The Israeli general and politician Moshe Dayan was one of the most iconic and photogenic figures in the country's history. We dove into the National Library collections and selected a handful of pictures that captured both historic and personal moments in his eventful life
No deep dive into the dark recesses of the archives was required here.
Moshe Dayan was a star attraction for Israel’s leading photographers during the early years of Jewish statehood. In fact, narrowing down the selection of photographs presented here was no easy feat. Dayan had always been drawn to the cameras, and the cameras were drawn to him.
Among the photographers who frequently shot the young IDF Chief of Staff was Benno Rothenberg, a colorful figure in his own right and a prominent professional cameraman in Israel who shared Dayan’s love of archaeology. Shortly before his death, Rothenberg deposited his 50,000 photographs in the trusty hands of collector Zvi Meitar, as did two other leading photographers – Boris Carmi and Moshe Levin. The digitization of these collections has recently been completed, in cooperation with the Zvi and Ofra Meitar Family Fund. The photos are now available online on the National Library of Israel website.
It is also worth mentioning the work of photographer Dan Hadani. From 1965 and until the year 2000, Hadani managed the Israel Press and Photo Agency (IPPA), documenting countless events in the history of the State of Israel: wars, elections, protests, social struggles, settlement projects, ceremonies, concerts, various cultural events and more – all together nearly a million frames. This collection was transferred to the National Library several years ago, with almost half a million images now accessible through the Library catalog.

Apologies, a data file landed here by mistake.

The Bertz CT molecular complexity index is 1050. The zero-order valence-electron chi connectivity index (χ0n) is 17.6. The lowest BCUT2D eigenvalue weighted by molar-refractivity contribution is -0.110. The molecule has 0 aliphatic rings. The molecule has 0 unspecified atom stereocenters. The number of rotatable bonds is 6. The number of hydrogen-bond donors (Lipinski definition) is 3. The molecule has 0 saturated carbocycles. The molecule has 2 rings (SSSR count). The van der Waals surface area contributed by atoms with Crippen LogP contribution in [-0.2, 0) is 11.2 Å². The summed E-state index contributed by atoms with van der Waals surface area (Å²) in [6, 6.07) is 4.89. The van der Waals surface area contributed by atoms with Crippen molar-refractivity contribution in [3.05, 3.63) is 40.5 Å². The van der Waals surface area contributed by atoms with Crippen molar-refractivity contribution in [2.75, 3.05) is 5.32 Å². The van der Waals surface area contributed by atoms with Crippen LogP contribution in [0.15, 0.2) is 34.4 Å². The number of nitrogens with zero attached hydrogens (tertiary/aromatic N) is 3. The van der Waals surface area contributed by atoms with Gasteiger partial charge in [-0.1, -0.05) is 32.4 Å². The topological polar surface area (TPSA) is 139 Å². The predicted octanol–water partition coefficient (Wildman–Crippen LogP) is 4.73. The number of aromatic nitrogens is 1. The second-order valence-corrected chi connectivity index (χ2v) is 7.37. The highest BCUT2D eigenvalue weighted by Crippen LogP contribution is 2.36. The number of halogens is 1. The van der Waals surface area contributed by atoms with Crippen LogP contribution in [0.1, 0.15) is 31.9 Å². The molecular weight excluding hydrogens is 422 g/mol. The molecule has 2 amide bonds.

In addition to the above, a number of unique, special photographs of Moshe Dayan were deposited at the National Library in 2017 as part of his son Assi Dayan’s personal archive. Several more photos come from the Bitmuna Collection and the Ben Zvi Institute Archive. All of these are made accessible on the National Library of Israel website as part of the Pritzker Family National Photography Collection.
Matan Barzilai, head of the Archives Department at the National Library of Israel, took part in the preparation of this article.
By Three Things a Person Is Known
Chava Levine shares a bit of what she learned from working on the personal archive of Professor Dov Noy, who was described as "the world's foremost Jewish folklorist". The archive is now deposited at the National Library of Israel.
Dov Noy as a young man, the Dov Noy Archive at the National Library of Israel
I never met the person whose entire life I archived.
I did see him once, though. An old man, stooped over, indistinguishable from the myriad of old men who haunt the halls of universities the world over. He used to shuffle through the corridors of the Hebrew University, slowly, as if he had done that walk a thousand times before.
“You see that man? That’s Dov Noy.”
He had been a legend in his time. A giant of a researcher, a good-looking, charismatic professor whose reputation follows him even now, eight years after his death. As I tell people about my work in the archives of the National Library of Israel, the response is invariably, ‘Ah yes! I met him/studied with him/went to his Open House events. He introduced me to my spouse/helped me get this job/changed the course of my career. He was such a wonderful man.’